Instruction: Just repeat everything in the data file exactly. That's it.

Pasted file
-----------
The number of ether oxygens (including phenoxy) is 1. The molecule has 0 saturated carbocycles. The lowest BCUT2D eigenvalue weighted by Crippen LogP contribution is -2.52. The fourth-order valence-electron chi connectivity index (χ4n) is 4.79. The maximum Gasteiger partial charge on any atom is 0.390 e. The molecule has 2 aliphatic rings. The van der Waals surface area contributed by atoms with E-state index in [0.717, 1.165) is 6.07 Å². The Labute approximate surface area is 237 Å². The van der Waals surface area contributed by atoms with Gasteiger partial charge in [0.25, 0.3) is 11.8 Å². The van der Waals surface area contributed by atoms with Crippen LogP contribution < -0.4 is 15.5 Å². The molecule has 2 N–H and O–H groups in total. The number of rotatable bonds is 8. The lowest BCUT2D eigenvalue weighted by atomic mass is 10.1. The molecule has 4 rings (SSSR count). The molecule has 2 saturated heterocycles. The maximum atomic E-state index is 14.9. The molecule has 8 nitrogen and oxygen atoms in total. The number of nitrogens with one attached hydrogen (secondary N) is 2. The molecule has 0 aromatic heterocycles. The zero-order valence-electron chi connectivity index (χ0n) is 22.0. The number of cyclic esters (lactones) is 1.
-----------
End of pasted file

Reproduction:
The number of ether oxygens (including phenoxy) is 1. The molecule has 0 saturated carbocycles. The lowest BCUT2D eigenvalue weighted by Crippen LogP contribution is -2.52. The fourth-order valence-electron chi connectivity index (χ4n) is 4.79. The maximum Gasteiger partial charge on any atom is 0.390 e. The molecule has 2 aliphatic rings. The van der Waals surface area contributed by atoms with E-state index in [0.717, 1.165) is 6.07 Å². The Labute approximate surface area is 237 Å². The van der Waals surface area contributed by atoms with Gasteiger partial charge in [0.25, 0.3) is 11.8 Å². The van der Waals surface area contributed by atoms with Crippen LogP contribution < -0.4 is 15.5 Å². The molecule has 2 N–H and O–H groups in total. The number of rotatable bonds is 8. The lowest BCUT2D eigenvalue weighted by atomic mass is 10.1. The molecule has 4 rings (SSSR count). The molecule has 2 saturated heterocycles. The maximum atomic E-state index is 14.9. The molecule has 8 nitrogen and oxygen atoms in total. The number of nitrogens with one attached hydrogen (secondary N) is 2. The molecule has 0 aromatic heterocycles. The zero-order valence-electron chi connectivity index (χ0n) is 22.0. The number of cyclic esters (lactones) is 1.